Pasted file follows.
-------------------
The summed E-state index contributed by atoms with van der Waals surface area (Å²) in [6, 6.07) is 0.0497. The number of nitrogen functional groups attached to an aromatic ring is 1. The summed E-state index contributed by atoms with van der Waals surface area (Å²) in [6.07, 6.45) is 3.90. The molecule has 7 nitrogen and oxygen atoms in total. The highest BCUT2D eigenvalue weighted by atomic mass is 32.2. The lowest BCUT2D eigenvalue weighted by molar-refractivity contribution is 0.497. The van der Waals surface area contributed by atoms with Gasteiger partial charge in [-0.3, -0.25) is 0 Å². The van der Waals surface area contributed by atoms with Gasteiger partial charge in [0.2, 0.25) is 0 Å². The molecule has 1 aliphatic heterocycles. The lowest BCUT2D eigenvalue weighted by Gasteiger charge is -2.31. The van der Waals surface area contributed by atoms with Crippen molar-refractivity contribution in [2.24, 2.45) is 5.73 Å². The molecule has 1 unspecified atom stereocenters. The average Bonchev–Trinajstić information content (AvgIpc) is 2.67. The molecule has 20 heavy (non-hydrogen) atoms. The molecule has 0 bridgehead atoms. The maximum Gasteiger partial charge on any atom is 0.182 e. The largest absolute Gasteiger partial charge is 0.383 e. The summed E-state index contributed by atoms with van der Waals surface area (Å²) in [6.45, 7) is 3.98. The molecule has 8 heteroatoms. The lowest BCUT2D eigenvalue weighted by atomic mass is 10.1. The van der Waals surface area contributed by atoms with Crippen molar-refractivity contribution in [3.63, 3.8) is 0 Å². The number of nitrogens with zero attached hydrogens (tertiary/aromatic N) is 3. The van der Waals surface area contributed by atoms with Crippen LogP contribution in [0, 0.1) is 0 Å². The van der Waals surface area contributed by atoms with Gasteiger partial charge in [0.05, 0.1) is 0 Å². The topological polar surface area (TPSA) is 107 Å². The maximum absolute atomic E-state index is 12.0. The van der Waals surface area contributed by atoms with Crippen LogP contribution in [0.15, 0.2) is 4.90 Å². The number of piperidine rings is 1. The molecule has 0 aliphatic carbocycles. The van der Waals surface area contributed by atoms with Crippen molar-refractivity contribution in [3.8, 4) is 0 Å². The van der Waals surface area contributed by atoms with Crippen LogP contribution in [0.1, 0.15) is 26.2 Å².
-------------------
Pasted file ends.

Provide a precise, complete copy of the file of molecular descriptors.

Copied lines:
The summed E-state index contributed by atoms with van der Waals surface area (Å²) in [6, 6.07) is 0.0497. The number of nitrogen functional groups attached to an aromatic ring is 1. The summed E-state index contributed by atoms with van der Waals surface area (Å²) in [6.07, 6.45) is 3.90. The molecule has 7 nitrogen and oxygen atoms in total. The highest BCUT2D eigenvalue weighted by atomic mass is 32.2. The lowest BCUT2D eigenvalue weighted by molar-refractivity contribution is 0.497. The van der Waals surface area contributed by atoms with Gasteiger partial charge in [-0.3, -0.25) is 0 Å². The van der Waals surface area contributed by atoms with Gasteiger partial charge in [0.2, 0.25) is 0 Å². The molecule has 1 aliphatic heterocycles. The lowest BCUT2D eigenvalue weighted by Gasteiger charge is -2.31. The van der Waals surface area contributed by atoms with Crippen molar-refractivity contribution in [2.24, 2.45) is 5.73 Å². The molecule has 1 unspecified atom stereocenters. The average Bonchev–Trinajstić information content (AvgIpc) is 2.67. The molecule has 20 heavy (non-hydrogen) atoms. The molecule has 0 bridgehead atoms. The maximum Gasteiger partial charge on any atom is 0.182 e. The largest absolute Gasteiger partial charge is 0.383 e. The summed E-state index contributed by atoms with van der Waals surface area (Å²) in [6.45, 7) is 3.98. The molecule has 8 heteroatoms. The lowest BCUT2D eigenvalue weighted by atomic mass is 10.1. The van der Waals surface area contributed by atoms with Crippen molar-refractivity contribution in [3.63, 3.8) is 0 Å². The number of nitrogens with zero attached hydrogens (tertiary/aromatic N) is 3. The van der Waals surface area contributed by atoms with Crippen LogP contribution in [0, 0.1) is 0 Å². The van der Waals surface area contributed by atoms with Gasteiger partial charge in [0.05, 0.1) is 0 Å². The topological polar surface area (TPSA) is 107 Å². The maximum absolute atomic E-state index is 12.0. The van der Waals surface area contributed by atoms with Crippen LogP contribution in [0.15, 0.2) is 4.90 Å². The number of piperidine rings is 1. The molecule has 0 aliphatic carbocycles. The van der Waals surface area contributed by atoms with Crippen molar-refractivity contribution in [3.8, 4) is 0 Å². The van der Waals surface area contributed by atoms with Crippen LogP contribution in [0.1, 0.15) is 26.2 Å².